November 2, 2008 at 5:03 pm (Books) (, , , , , , )

I just finished reading Mary Shelley’s Frankenstein.  I really enjoyed this book, although I have to say that for a classic horror novel, I didn’t find it scary at all.  It was certainly a bit suspenseful, and very interesting, but it did not frighten me.  And just for the record, I am the single most easily frightened person that I know.  So if I didn’t find it scary I doubt that anybody else will.

I have a few words of warning for anyone buying what are now considered “classic” novels.  If the book is now in the public domain, be careful that what you are buying is actually that book. Also, skip the introduction, read it last.

I purchased Frankenstein online, the first time that I bought it.  Yes, I had to buy the book twice.  That’s because I assumed, when I placed my order, that any book labelled with the title of Frankenstein and the author Mary Shelley, was the book I was looking for.  I bought the cheapest one, because, well, why pay more for the same thing.

The problem came when our order arrived, and I pulled from the box the Dover Childrens Classics, large print, illustrated, very very abridged (30 pages long) copy of Frankenstein.  I went back to the online order to see just how stupid I had been.  It really was an easy mistake to make.  You have to read into the back cover description a couple of sentences to find the words children, illustrated or abridged.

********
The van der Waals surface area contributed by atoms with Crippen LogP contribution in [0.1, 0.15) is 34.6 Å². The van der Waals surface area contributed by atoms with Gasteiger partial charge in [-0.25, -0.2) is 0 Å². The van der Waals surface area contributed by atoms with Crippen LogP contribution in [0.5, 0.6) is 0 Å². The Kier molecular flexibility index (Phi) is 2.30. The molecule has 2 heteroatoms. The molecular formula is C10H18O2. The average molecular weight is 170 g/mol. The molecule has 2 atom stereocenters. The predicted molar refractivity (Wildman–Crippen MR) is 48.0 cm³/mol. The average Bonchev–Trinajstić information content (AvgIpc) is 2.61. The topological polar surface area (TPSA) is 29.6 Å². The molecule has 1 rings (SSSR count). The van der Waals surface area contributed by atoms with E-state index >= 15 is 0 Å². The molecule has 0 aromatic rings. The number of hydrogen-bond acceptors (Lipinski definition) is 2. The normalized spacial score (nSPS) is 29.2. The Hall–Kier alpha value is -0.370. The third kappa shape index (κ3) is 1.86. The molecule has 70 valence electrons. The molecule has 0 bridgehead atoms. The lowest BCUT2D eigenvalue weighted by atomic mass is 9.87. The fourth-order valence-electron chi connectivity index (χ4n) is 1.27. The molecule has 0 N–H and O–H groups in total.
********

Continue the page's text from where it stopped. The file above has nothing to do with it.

So I returned this book, and bought another one, in person this time.  Knowing that I finally had the right thing, I sat down to enjoy my book.  As well as the original text of the novel, this book included two introductions and an afterword.  Now, I highly recommend the introduction to the book written by Mary Shelley herself.  Most copies of this book I’ve seen contain this introduction, and it is a good lead in to the story.

The other introduction however, was written by someone who seemed to assume that anyone reading this book was already completely familiar with the story.  While I was loosely familiar with the book:  I knew it was about a man creating a monster, I knew that Frankenstein referred to the name of the man rather than the monster, etc.  I did not however know that certain characters would be dying, until I was halfway through the introduction.  I knew that the monster in the book was intelligent (unlike most Frankenstein novels) but I did not know many characteristics that were mentioned in the introduction.

So my second word of warning is simple: don’t read the introduction until you’ve read the book, because the person who wrote it may assume you already know everything.


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